NHS England set to miss two key targets of COVID recovery plan, new report warns, as MP says health service is in 'full-blow crisis'
NHS England is in "full-blown crisis", health bosses have been warned, as a damning new report by MPs says the health service is set to miss two key targets in its COVID recovery plan.
The report, by the cross-party Public Accounts Committee, warns that NHS England is set to miss its target to reduce the number of people waiting more than 62 days for their first cancer treatment following an urgent GP referral to pre-COVID levels.
The committee also described NHS England's route to increasing elective care activity to 129% of pre-pandemic levels by 2024/25 as "unachievable".
The committee said the plan for tackling COVID backlogs, set out by NHS England and the government last year, was "falling short".
It described the situation with cancer wait times in particular as "unacceptable" and called on the government and NHS England to do "whatever is required" to bring levels back to an acceptable standard.
Commenting on the report, Dame Meg Hillier MP, the committee's chair, said: "Despite a significant cash injection meant to begin to help the recovery from the pandemic, the NHS is in full-blown crisis and all the metrics are going in the wrong direction.
"On the evidence we have received the NHS will not achieve the targets in its recovery plan, and that means health, longevity and quality of life indicators will continue to go backwards for the people of this country.
"That is simply shameful and totally unacceptable in a nation as wealthy as ours."
However, NHS bosses say the report "fails to acknowledge the significant progress made by NHS staff" on the plan -agreed with the government - despite "record pressures seen across the health and care system".
They also said that record numbers of patients had come forward for checks and screenings, while the government said it had opened 92 community diagnostic centres, with 19 more set to open this year.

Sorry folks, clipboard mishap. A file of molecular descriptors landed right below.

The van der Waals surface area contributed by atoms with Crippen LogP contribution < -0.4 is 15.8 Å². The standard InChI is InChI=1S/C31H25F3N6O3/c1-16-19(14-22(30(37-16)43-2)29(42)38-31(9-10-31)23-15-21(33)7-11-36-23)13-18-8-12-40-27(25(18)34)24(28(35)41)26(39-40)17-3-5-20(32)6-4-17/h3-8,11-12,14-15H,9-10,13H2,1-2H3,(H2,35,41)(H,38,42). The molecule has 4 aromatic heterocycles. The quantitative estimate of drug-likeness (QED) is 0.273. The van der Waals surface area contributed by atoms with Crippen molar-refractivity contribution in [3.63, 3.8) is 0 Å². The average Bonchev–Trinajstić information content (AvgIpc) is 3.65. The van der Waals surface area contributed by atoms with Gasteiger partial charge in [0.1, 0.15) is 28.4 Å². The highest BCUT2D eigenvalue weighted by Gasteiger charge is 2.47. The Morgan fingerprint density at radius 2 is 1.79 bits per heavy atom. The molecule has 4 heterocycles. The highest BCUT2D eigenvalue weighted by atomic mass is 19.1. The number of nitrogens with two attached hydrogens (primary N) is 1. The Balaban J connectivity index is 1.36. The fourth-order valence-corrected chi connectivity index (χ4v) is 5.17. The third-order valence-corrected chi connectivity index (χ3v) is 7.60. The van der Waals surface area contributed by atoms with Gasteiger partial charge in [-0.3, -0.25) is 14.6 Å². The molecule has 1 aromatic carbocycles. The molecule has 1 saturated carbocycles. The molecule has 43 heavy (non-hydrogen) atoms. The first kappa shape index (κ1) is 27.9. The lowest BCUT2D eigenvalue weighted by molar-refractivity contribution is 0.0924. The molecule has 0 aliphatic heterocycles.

One particular area of concern raised in the committee's report was over waiting times for cancer treatment, which it described as "especially worrying".
NHS England targets are that 85% of people who have been urgently referred by their GP and have cancer confirmed should start treatment within 62 days.
But only 62% of patients met this target across the year, according to the report.
More than 8,000 people, around 11% of patients, waited more than 104 days between their urgent referral and first treatment.
"It is now clear that the target to reduce the number of people waiting for more than 62 days following an urgent GP referral to the pre-pandemic level will not be met by March 2023," the report warned.
The committee also warned that NHS England was on course to miss its 2025 target, where no patient will have to wait more than 52 weeks for elective care.
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The report said that being so "off track" means more patients are left "waiting too long", and added that cancer waiting times "are at their worst recorded level".
It called for NHS England chiefs to explain how they had spent £14billion of extra funding to help clear the country's health backlog and improve cancer services in the wake of the COVID pandemic.
NHS England's three-year recovery plan, agreed with the government last year, involves setting targets to tackle the added backlog of cancer and elective care patients while focus shifted towards tackling COVID.
Part of the plan involves creating new surgical hubs and community diagnostic centres and using GPs to manage elective care cases instead of sending patients to hospital doctors.